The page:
Make the Room Dance

3 min read

This is the second post of a series inspired by lessons from the architect Frank Lloyd Wright.[1] Wright saw the world through architecture. Here, that perspective will be translated into the world of resilient leadership in organizations.

To Wright, it was important to bring into his design the inspiration of live music or “other performing arts as a way to approach the essence of nature and the potential of human imagination.” For example, music in a room has the quality of bringing a group together, and so his rooms had good acoustics.

Source: NASA/Unsplash

Source: NASA/Unsplash

Bringing life into the workplace is important to the resilient leader who wants high performance and creative innovation—the means to find resilient approaches to new challenges. The stress of fast-paced change works against this. Workspaces that are nondescript lend nothing to thought processing. So, how can a resilient leader insert “dance” into the room?

Sit Next to Giants

Some solutions are to bring vibrant color or natural light into the room. Another way to bring dance into the thinking and engagement of the staff came from England. A leader needed a solution to what everyone believed was an impossible problem. Instead of focusing on the problem, the group was asked to work in a room at a museum that featured the Apollo space program—where the images surrounding the group spoke of achieving the impossible. Inspired by the success of Apollo, the group found the solution to their impossible problem.

Sit With Children

In another case, a leader could not use a museum location for inspiration. Instead, he brought in children who were asked to listen to the discussion about designing a hospital and ask any question or suggest any idea they had. After a bit of time, the children became really curious about what was being discussed. Their questions were different from the expected. Their questions opened new perspectives, and their curiosity became infectious. New ideas among the staff began to bubble up.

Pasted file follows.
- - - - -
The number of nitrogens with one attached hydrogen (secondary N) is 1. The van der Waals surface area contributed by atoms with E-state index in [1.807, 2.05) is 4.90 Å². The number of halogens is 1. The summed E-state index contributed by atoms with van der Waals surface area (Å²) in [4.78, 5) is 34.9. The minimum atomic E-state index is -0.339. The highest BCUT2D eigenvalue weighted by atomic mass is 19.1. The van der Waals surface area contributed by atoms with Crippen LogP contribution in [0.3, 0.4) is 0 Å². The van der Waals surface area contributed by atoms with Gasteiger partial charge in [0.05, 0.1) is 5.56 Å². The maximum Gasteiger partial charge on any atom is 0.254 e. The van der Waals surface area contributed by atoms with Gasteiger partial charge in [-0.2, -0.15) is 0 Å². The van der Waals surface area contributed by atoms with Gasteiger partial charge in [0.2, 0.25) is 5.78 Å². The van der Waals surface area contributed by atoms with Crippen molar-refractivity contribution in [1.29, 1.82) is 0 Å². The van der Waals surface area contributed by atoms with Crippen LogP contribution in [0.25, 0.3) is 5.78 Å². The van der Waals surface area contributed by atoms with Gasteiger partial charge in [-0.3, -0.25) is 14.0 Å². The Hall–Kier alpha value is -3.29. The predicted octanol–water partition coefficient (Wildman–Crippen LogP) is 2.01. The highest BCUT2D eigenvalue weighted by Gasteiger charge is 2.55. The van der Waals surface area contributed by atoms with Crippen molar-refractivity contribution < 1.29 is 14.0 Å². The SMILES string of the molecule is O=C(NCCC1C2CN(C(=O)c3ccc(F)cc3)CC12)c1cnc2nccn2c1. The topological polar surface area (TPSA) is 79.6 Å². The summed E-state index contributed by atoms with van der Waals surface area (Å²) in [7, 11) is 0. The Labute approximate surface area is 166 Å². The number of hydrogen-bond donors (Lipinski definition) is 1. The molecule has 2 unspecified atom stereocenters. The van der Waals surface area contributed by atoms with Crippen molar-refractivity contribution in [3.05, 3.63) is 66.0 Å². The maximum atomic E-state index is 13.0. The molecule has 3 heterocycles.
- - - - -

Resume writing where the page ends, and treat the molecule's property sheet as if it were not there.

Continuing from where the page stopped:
Sit With Questions

A third example comes from Hal Gregersen[2], who asks teams to take some time to explore a problem to change, sharing their ideas from a statement to a question. For 20 minutes, they can only ask questions. In those 20 minutes, a mindset shift occurs, and imaginations are opened.

Bringing dance into the room to enhance creativity can be done in so many ways. Simple strategies can infuse life into discussions, inspire new thinking, or shift perspectives—all leading to building more resilient work—work that overcomes the unexpected.

You May Also Like

+ There are no comments

Add yours